The U.S. Securities and Exchange Commission held its annual SEC Speaks program in Washington, D.C. on February 22-23, 2013. In the postfinancial crisis, post-Dodd-Frank world, it is clear that the Commission and its staff are attempting to move forward from the tumultuous events of the last several years, which have reshaped not only the financial landscape regulated by the Commission but also some of the basic tools used by the staff to conduct its business. George Canellos, Acting Director of the Division of Enforcement, told the assembled audience that the staff was moving into an era in which the financial markets are rebuilding and recovering, and that the SEC was focusing its resources on ensuring that the recovery was built on a foundation of compliance.
“Creative” Thinking on Remedies and Process; Encouraging Cooperation -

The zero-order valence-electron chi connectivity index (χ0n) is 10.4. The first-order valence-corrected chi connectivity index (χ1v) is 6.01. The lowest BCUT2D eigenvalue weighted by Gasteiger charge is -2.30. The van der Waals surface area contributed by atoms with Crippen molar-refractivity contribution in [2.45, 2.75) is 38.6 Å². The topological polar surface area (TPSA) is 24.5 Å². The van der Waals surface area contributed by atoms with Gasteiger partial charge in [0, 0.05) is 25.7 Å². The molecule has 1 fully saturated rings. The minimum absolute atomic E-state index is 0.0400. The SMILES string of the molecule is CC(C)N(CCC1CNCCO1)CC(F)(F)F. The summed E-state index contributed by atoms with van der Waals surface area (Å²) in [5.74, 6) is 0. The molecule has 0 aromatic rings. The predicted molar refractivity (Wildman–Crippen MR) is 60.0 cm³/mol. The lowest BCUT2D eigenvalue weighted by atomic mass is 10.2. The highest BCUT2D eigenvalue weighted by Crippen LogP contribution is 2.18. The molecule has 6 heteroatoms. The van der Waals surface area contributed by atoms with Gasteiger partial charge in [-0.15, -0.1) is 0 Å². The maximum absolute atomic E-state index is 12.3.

Canellos expressed his view that the SEC should be making more “creative use” of the range of enforcement remedies available to the agency rather than following its historical “one size fits all” approach. For example, hementioned that the SEC has recently been seeking more specific “conduct based” injunctions in addition to, or in lieu of, the kind of sweeping “obey the-law” injunctions that have been the hallmark of SEC enforcement for decades (and that have faced occasional but increasing scrutiny from federal judges). Canellos also suggested that the SEC was likely to make more frequent use of its new statutory power to impose monetary penalties in administrative cease-and-desist proceedings, an option now available to the SEC under Section 929P of the Dodd-Frank Wall Street Reform and Consumer Protection Act. He also hinted that the Commission might make greater use of so-called Section 21(a) reports, in which the Commission publicly articulates its views about a case after an investigation is completed, sometimes in tandem with the filing of an enforcement action but often instead of filing formal charges.
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